Resume Writing (text version)
Your résumé is an inventory of your education, work experience, job-related skills, accomplishments, volunteer history, internships, residencies, and/or more. It’s a professional autobiography in outline form to give the person who reads it a quick, general idea of who you are. With a better idea of who your are, prospective employers can see how well you might contribute to their workplace.
As a college student or recent graduate, though, you may be unsure about what to put in your résumé, especially if you don’t have much employment history. Still, employers don’t expect recent grads to have significant work experience. And even with little work experience, you may still have a host of worthy accomplishments to include. It’s all in how you present yourself.
For many people, the process of writing a résumé is daunting. After all, you are taking a lot of information and condensing it into a very concise form that needs to be both eye-catching and easy to read. Don’t be scared off, though! Developing a good résumé can be fun, rewarding, and easier than you think if you follow a few basic guidelines.
Here is a list of information you should include in your resume:
- Your contact information: name, address, phone number, professional email address
- A summary of your skills: 5–10 skills you have gained in your field; you can list hard skills as well as soft skills (refer to the Professional Skill Building topic in this course)
- Work experience: depending on the résumé format you choose, you may list your most recent job first; include the title of the position, employer’s name, location, employment dates (beginning, ending)
- Volunteer experience
- Education and training: formal and informal experiences matter; include academic degrees, professional development, certificates, internships, etc.
- References statement (optional): “References available upon request” is a standard phrase used on résumés, although it is often implied
- Other sections: may include a job objective, a brief profile, a branding statement, a summary statement, additional accomplishments, and any other related experiences
Résumés resemble snowflakes in as much as no two are alike. Although you can benefit from giving yours a stamp of individuality, you will do well to steer clear of personal details that might elicit a negative response. It is advisable to omit any confidential information or details that could make you vulnerable to discrimination, for instance.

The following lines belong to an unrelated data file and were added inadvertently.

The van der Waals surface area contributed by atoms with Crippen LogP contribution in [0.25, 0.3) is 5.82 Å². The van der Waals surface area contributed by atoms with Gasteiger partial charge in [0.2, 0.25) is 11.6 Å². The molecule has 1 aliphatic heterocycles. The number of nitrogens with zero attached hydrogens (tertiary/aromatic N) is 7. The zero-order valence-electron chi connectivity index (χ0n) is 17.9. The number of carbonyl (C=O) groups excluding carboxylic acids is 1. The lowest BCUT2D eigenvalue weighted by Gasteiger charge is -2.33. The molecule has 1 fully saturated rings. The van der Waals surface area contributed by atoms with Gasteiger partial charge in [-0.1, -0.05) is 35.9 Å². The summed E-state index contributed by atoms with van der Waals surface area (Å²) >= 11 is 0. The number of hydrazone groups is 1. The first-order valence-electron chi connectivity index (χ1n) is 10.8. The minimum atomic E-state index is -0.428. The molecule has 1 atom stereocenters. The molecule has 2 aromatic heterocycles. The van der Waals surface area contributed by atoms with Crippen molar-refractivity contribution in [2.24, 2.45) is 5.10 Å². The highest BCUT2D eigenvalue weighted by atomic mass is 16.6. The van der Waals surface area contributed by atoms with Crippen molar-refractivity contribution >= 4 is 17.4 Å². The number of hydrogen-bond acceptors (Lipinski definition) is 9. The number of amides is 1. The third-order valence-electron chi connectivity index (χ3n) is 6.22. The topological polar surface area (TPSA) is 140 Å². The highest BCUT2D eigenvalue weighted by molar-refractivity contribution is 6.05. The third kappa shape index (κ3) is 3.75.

Your résumé will likely be viewed by a number of employees in an organization, including human resource personnel, managers, administrative staff, etc. By aiming to please all reviewers, you gain maximum advantage.
Here is a list of things you should not include:
- Do not mention your age, gender, height or weight.
- Do not include your social security number.
- Do not mention religious beliefs or political affiliations, unless they are relevant to the position.
- Do not include a photograph of yourself or a physical description.
- Do not mention health issues.
- Do not use first-person references (I, me).
- Do not include wage/salary expectations.
- Do not use abbreviations.
- Proofread carefully—absolutely no spelling mistakes are acceptable.
Remember that initially, employers may spend only a few seconds reviewing each résumé—especially if there is a big stack of them or they seem tedious to read. Here is a list of top ten tips for a successful résumé:
- Aim to make a résumé that’s 1–2 pages long on letter-size paper.
- Make it visually appealing.
- Use action verbs and phrases. See Action Words and Phrases for Résumé Development.
- Proofread carefully to eliminate any spelling, grammar, punctuation, and typographical errors.
- Include highlights of your qualifications or skills to attract an employer’s attention.
- Craft your letter as a pitch to people in the profession you plan to work in.
- Stand out as different, courageous.
- Be positive and reflect only the truth.
- Be excited and optimistic about your job prospects!
- Keep refining and reworking your résumé; it’s an ongoing project.
Take a look at this partial resume for Rilke Dietche. Do you see anything that you think he should change?
If you picked the email address, you’re correct. The email address email@example.com is not appropriate for a resume. Rilke should obtain a new address to use for business purposes.
Let’s look at another partial resume, this time for Pamela Lipschutz. Do you see anything that you think she should change, or does everything look good?
Pamela should not include salary expectations in her résumé. Salary negotiations will take place later in the hiring process, usually after the first or second interview.
For the last example, let’s look at a partial resume for Martha Peron. Do you see anything that you think she should change?
Martha has two spelling errors in the “Highlights and Qualifications” section title. In a résumé, absolutely no spelling mistakes are acceptable. It’s always a good idea to have one or two people look over your résumé for you to ensure that you catch every last spelling mistake.
Remember that your résumé is your professional profile. It will hold you in the most professional and positive light, and it’s designed to be a quick and easy way for a prospective employer to evaluate what you might bring to a job. When written and formatted attractively, creatively, and legibly, your résumé is what will get your foot in the door. You can be proud of your accomplishments, even if they don’t seem numerous. Let your résumé reflect your personal pride and professionalism.